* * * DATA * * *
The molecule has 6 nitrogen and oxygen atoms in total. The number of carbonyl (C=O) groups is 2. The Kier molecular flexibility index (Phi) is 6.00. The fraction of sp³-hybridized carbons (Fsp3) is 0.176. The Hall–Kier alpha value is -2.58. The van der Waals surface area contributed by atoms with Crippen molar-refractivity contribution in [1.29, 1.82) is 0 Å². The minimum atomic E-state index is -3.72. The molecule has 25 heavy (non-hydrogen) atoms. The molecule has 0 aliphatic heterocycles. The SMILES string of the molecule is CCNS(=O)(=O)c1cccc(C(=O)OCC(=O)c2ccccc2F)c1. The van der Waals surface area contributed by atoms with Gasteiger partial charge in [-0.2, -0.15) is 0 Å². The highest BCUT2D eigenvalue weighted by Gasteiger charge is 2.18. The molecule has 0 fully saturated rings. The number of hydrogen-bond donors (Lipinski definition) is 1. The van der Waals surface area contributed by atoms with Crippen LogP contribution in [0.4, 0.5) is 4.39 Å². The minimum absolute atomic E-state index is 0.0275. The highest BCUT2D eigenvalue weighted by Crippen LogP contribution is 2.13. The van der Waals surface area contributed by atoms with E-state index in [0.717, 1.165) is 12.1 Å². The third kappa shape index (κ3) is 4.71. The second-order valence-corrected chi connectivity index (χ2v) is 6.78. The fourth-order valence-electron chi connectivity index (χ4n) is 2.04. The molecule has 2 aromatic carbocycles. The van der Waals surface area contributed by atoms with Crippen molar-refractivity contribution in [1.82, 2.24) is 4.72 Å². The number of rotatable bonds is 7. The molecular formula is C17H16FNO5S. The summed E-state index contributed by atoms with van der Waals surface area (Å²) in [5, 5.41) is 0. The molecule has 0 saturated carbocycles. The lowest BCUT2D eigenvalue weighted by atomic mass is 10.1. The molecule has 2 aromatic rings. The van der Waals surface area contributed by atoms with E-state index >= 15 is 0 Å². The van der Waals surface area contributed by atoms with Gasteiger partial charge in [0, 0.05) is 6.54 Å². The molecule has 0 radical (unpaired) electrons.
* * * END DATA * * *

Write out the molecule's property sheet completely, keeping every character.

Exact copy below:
The molecule has 6 nitrogen and oxygen atoms in total. The number of carbonyl (C=O) groups is 2. The Kier molecular flexibility index (Phi) is 6.00. The fraction of sp³-hybridized carbons (Fsp3) is 0.176. The Hall–Kier alpha value is -2.58. The van der Waals surface area contributed by atoms with Crippen molar-refractivity contribution in [1.29, 1.82) is 0 Å². The minimum atomic E-state index is -3.72. The molecule has 25 heavy (non-hydrogen) atoms. The molecule has 0 aliphatic heterocycles. The SMILES string of the molecule is CCNS(=O)(=O)c1cccc(C(=O)OCC(=O)c2ccccc2F)c1. The van der Waals surface area contributed by atoms with Gasteiger partial charge in [-0.2, -0.15) is 0 Å². The highest BCUT2D eigenvalue weighted by Gasteiger charge is 2.18. The molecule has 0 fully saturated rings. The number of hydrogen-bond donors (Lipinski definition) is 1. The van der Waals surface area contributed by atoms with Crippen LogP contribution in [0.4, 0.5) is 4.39 Å². The minimum absolute atomic E-state index is 0.0275. The highest BCUT2D eigenvalue weighted by Crippen LogP contribution is 2.13. The van der Waals surface area contributed by atoms with E-state index in [0.717, 1.165) is 12.1 Å². The third kappa shape index (κ3) is 4.71. The second-order valence-corrected chi connectivity index (χ2v) is 6.78. The fourth-order valence-electron chi connectivity index (χ4n) is 2.04. The molecule has 2 aromatic carbocycles. The van der Waals surface area contributed by atoms with Crippen molar-refractivity contribution in [1.82, 2.24) is 4.72 Å². The number of rotatable bonds is 7. The molecular formula is C17H16FNO5S. The summed E-state index contributed by atoms with van der Waals surface area (Å²) in [5, 5.41) is 0. The molecule has 0 saturated carbocycles. The lowest BCUT2D eigenvalue weighted by atomic mass is 10.1. The molecule has 2 aromatic rings. The van der Waals surface area contributed by atoms with E-state index >= 15 is 0 Å². The van der Waals surface area contributed by atoms with Gasteiger partial charge in [0, 0.05) is 6.54 Å². The molecule has 0 radical (unpaired) electrons.